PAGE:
them ‘at-risk’ for burnout. Also, 74.5 percent of journalists 34 and younger (n = 223)
either expressed intentions to leave newspaper journalism or answered ‘don’t know’.
The most ‘at-risk to burnout appear to be young copy editors or page designers
working at small newspapers.
Keywords
burnout, MBI-GS, newspaper journalists
Newspaper journalism is in a state of crisis (Alterman, 2006; Edmonds, 2009; Picard,
2006). Plummeting circulation, declining revenues, new technology, convergence, con-
glomerate ownership, and layoffs paint a bleak picture for anyone pursuing a career in
newspapers. And, along with the quagmire of issues, the readers, the investors, the pub-
lishers and the editors want more – more information, more revenue and more forums to
present the news.
According to the State of the News Media 2009 report (Edmonds, 2009), from 2005
to 2007, newspaper stocks lost 42 percent of their value. In 2008, the scenario grew much
worse as newspapers dropped 83 percent of their remaining value (Edmonds, 2009).
Also in 2008, 5,000 full-time journalism jobs were lost, advertising revenue continued
Journalism
12(1) 33–50
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34 Journalism 12(1)
its decline (down 23% since 2006) as did circulation (down 4.6% in 2008) (Edmonds,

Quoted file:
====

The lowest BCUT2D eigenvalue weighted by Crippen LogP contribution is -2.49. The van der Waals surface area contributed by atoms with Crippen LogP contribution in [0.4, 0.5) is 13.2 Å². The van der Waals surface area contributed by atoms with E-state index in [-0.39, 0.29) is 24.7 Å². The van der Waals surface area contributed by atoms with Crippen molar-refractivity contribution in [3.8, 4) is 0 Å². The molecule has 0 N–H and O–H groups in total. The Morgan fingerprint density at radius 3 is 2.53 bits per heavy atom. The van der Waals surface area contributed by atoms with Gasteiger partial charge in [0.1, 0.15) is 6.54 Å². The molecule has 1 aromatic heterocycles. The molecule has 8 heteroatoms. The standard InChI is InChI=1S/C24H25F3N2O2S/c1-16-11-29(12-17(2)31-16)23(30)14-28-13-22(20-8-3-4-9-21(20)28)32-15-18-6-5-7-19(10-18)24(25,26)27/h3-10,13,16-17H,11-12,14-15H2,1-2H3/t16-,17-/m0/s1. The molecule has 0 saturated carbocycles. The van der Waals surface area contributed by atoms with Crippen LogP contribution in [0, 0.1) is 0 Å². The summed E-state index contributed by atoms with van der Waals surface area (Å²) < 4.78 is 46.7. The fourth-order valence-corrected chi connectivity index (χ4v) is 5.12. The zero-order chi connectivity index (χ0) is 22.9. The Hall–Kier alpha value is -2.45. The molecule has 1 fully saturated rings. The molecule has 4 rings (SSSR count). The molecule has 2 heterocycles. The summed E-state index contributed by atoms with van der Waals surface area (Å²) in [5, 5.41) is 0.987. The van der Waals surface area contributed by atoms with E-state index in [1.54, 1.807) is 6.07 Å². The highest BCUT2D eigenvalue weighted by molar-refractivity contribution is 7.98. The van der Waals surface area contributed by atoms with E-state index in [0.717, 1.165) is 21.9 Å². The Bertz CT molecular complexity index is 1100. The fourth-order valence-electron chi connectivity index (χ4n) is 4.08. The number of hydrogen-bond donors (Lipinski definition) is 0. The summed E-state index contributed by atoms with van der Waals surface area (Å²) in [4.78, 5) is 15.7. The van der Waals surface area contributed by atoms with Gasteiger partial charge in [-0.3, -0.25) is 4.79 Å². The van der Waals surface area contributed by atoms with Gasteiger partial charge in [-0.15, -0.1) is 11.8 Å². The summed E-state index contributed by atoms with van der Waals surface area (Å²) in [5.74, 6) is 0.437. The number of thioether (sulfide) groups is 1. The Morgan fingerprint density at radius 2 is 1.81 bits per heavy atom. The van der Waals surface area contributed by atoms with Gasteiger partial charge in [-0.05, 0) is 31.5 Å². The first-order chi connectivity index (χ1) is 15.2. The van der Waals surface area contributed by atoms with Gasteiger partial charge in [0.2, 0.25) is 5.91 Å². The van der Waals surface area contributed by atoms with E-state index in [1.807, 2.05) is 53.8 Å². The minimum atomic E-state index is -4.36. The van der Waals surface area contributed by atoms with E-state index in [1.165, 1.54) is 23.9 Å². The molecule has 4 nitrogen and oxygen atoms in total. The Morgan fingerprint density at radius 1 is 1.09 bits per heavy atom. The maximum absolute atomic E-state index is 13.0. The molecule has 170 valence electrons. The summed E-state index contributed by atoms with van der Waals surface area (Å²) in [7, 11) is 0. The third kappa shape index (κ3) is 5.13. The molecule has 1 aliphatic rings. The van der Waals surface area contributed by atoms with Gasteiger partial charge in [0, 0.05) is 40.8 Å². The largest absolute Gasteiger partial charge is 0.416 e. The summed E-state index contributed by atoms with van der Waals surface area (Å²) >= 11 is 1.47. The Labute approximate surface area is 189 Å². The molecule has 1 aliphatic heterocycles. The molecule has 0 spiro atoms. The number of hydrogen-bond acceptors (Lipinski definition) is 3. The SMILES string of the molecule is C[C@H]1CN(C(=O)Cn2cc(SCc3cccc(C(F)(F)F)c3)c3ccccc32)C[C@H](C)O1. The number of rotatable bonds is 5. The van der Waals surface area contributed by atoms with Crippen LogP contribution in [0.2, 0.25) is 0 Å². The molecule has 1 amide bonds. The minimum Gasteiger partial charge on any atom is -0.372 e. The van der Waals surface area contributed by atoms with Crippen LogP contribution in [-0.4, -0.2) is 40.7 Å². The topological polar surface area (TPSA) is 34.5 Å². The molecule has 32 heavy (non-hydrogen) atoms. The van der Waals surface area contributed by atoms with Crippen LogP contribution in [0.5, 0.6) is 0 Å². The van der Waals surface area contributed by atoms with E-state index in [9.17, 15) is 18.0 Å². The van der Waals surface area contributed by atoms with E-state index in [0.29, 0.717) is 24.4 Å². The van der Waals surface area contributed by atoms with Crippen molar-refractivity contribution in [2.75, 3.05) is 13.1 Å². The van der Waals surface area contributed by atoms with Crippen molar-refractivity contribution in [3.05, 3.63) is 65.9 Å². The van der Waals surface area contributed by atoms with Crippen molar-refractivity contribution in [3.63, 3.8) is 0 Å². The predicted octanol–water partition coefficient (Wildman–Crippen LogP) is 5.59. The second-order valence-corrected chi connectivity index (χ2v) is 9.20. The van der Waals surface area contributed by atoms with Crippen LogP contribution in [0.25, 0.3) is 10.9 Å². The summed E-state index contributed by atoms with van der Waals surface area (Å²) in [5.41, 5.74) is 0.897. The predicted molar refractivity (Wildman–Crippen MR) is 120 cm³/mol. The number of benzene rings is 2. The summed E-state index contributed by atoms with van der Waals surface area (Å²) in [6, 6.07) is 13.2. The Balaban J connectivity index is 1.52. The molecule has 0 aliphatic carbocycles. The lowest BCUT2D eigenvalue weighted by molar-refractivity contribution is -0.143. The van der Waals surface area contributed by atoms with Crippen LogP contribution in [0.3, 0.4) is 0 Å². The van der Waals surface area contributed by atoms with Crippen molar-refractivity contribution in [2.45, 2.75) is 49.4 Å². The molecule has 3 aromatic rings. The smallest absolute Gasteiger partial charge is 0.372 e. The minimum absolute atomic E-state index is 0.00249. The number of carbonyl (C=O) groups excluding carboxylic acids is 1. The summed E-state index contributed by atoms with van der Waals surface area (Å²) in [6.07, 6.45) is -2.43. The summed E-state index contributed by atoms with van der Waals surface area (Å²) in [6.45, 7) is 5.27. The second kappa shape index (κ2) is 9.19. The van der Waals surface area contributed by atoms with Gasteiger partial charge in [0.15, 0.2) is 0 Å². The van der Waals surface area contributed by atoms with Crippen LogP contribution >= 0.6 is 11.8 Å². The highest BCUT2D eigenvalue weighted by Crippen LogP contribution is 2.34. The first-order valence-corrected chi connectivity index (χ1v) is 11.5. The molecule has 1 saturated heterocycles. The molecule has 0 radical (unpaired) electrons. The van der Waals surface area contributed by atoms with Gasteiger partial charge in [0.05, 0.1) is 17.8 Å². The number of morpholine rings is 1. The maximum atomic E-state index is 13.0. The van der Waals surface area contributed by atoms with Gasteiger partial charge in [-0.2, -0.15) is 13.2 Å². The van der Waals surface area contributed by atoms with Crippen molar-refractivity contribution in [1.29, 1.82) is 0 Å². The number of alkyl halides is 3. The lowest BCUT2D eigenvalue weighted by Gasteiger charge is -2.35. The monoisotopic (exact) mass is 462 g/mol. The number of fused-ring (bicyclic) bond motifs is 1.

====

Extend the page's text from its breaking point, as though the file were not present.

2009). Compounding the issue is the ongoing struggle to transition from a paper product
to an electronic one without the business model to fully support either.
The transitional burden falls to those working in the trenches who are asked to generate
not just a daily product but a 24/7 information flow that accommodates a no-size-fits-all
audience. Economic issues have compounded the old journalism stresses of deadlines,
competition and work overload. With newsroom cutbacks, the approximately 47,000
remaining full-time daily newspaper newsroom employees (Edmonds, 2009) are being
asked to do more in a variety of ways. For instance, at Gannett the USAs largest
newspaper chain with 85 newspapers newsrooms are now ‘information centers that
merge the online and print operations. Information is presented in a variety of ways,